A plan has been announced to accelerate the northern phase of the high-speed HS2 rail link – which will connect Sheffield to London.
HS2 chairman Sir David Higgins yesterday proposed a new timetable for the second stage of the £50bn project, as well as new ways of improving connections to the existing railway.
He said phase two of the scheme, to run from Birmingham to the north east and north west, should run 43 miles further than planned, to Crewe. The second phase could then be complete by 2030, rather than 2033.
Sir David said the Government should ‘accelerate phase two as soon as possible’ to bring benefits sooner.
Transport Secretary Patrick McLoughlin said: “Sir David Higgins proposes to build HS2 better and bring the benefits to the north sooner. He has the Government’s strong support.”
But Star readers said the money for HS2 – which has proved controversial – could be better spent.
David Coldwell said: “A complete waste of money for something that is going give little or no benefit to the vast majority. The whole project needs pulling before any more money and resources are wasted.”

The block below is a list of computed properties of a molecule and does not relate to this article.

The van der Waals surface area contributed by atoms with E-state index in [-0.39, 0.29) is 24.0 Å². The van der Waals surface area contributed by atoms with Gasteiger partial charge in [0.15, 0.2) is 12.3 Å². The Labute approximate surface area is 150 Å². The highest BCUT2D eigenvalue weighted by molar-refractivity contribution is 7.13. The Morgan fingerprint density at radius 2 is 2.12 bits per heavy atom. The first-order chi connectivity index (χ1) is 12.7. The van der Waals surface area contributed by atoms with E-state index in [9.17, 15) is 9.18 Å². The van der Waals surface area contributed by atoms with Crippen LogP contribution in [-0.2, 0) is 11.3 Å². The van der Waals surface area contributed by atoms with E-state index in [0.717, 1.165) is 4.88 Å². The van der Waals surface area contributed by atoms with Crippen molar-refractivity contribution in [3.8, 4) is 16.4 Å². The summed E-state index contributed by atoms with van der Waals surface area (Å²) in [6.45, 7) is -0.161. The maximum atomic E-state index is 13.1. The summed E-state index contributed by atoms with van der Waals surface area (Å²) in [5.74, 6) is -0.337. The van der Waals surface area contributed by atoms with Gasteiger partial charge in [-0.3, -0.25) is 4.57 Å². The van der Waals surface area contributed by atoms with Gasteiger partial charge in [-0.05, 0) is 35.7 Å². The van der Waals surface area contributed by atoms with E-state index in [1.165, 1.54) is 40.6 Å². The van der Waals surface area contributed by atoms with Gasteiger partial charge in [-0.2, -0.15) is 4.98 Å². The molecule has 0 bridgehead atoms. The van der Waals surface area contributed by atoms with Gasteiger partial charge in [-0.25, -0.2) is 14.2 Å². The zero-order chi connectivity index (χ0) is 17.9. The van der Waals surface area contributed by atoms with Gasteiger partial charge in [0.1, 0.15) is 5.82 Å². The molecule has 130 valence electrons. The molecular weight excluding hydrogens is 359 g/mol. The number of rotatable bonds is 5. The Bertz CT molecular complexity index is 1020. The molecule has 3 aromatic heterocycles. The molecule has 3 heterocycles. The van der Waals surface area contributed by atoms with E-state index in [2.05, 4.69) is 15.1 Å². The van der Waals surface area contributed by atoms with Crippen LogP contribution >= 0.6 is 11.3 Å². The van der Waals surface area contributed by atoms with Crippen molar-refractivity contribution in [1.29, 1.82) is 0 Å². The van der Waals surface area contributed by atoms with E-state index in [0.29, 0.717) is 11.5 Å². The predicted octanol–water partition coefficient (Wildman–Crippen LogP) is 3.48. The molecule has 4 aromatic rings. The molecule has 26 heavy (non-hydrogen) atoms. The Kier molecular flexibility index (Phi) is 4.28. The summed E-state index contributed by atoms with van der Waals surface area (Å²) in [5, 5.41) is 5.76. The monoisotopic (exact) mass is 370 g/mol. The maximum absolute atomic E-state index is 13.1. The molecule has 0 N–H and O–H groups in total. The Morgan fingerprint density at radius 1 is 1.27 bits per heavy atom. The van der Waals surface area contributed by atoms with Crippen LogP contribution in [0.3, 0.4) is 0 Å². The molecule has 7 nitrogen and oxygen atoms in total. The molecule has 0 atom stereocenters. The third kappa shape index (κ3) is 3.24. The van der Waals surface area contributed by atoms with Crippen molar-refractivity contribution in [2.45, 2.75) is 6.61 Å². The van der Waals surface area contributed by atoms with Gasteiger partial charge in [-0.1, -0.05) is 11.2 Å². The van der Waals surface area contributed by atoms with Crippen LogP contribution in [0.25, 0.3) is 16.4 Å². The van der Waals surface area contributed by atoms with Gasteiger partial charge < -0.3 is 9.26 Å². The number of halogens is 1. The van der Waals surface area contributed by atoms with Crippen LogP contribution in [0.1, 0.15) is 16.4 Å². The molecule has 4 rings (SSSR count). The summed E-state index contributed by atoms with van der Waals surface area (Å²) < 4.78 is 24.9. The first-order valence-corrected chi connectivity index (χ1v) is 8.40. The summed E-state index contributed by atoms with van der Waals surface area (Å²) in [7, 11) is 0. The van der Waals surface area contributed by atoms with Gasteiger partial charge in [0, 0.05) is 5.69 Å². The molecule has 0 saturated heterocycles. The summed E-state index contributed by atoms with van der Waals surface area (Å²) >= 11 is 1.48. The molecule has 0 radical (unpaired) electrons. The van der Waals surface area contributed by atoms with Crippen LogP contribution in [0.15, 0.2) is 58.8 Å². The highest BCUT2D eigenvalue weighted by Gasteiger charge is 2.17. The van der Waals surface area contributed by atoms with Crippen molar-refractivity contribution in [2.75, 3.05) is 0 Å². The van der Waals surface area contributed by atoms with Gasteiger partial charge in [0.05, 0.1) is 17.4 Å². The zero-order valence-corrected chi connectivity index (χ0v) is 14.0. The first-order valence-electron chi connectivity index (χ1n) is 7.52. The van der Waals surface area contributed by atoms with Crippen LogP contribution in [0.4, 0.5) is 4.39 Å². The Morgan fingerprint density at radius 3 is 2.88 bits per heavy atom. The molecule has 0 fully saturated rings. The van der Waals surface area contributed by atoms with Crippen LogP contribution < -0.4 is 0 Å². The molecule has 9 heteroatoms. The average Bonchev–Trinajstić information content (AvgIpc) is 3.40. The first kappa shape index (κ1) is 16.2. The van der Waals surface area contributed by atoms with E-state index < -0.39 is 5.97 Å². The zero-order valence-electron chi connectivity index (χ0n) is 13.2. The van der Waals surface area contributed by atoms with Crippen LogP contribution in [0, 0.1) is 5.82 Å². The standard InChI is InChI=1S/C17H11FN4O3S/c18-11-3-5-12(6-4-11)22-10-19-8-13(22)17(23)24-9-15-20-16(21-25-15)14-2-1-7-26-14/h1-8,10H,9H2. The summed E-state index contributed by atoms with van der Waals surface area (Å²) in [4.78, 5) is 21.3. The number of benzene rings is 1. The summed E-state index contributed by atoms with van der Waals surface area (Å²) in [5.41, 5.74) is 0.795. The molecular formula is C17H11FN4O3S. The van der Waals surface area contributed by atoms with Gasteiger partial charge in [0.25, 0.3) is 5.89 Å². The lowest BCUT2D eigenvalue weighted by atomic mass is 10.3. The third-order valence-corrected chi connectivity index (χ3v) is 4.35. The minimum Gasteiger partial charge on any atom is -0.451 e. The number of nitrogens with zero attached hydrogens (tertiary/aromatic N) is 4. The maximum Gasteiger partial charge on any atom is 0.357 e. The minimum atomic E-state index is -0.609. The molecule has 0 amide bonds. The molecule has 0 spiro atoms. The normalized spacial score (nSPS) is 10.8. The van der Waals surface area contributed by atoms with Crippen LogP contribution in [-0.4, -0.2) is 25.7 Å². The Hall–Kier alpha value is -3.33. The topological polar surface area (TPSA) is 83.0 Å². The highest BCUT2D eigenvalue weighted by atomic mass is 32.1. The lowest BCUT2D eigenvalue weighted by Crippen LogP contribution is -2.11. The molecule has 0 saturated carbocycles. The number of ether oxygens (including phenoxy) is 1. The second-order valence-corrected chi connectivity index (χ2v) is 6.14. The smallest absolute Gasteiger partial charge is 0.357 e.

Simon Smith added: “How about putting the money in the towns and cities to improve our way of life, not just the fat cats of London?”
And Peter Frith wrote on The Star’s Facebook page: “It is not a rail link that is needed. We need a new motorway linking Sheffield to London with fewer junctions to small towns.”
But Simon Green at Sheffield Council said the announcement was ‘welcome’. “We believe it could accelerate the delivery, and therefore the benefits of HS2,” he said. “We agree with Sir David’s vision for how HS2 could transform the north. In the meantime our priority remains getting the proposed Sheffield station located at Victoria in the city centre, enabling the Sheffield City Region to reap the full benefits.”